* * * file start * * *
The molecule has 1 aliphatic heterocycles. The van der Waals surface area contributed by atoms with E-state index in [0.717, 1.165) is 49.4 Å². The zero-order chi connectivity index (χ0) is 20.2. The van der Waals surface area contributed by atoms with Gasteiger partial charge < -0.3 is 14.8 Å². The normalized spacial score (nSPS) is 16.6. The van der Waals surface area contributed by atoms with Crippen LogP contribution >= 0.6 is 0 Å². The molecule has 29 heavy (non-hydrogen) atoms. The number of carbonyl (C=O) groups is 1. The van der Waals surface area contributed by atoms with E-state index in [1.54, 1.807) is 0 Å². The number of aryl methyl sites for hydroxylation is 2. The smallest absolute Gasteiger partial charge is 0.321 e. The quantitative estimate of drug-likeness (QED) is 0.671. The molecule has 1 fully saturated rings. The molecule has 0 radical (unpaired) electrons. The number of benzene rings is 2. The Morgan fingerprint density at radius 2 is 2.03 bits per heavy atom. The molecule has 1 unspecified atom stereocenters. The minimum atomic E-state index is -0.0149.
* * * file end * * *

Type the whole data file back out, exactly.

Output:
The molecule has 1 aliphatic heterocycles. The van der Waals surface area contributed by atoms with E-state index in [0.717, 1.165) is 49.4 Å². The zero-order chi connectivity index (χ0) is 20.2. The van der Waals surface area contributed by atoms with Gasteiger partial charge < -0.3 is 14.8 Å². The normalized spacial score (nSPS) is 16.6. The van der Waals surface area contributed by atoms with Crippen LogP contribution >= 0.6 is 0 Å². The molecule has 29 heavy (non-hydrogen) atoms. The number of carbonyl (C=O) groups is 1. The van der Waals surface area contributed by atoms with E-state index in [1.54, 1.807) is 0 Å². The number of aryl methyl sites for hydroxylation is 2. The smallest absolute Gasteiger partial charge is 0.321 e. The quantitative estimate of drug-likeness (QED) is 0.671. The molecule has 1 fully saturated rings. The molecule has 0 radical (unpaired) electrons. The number of benzene rings is 2. The Morgan fingerprint density at radius 2 is 2.03 bits per heavy atom. The molecule has 1 unspecified atom stereocenters. The minimum atomic E-state index is -0.0149.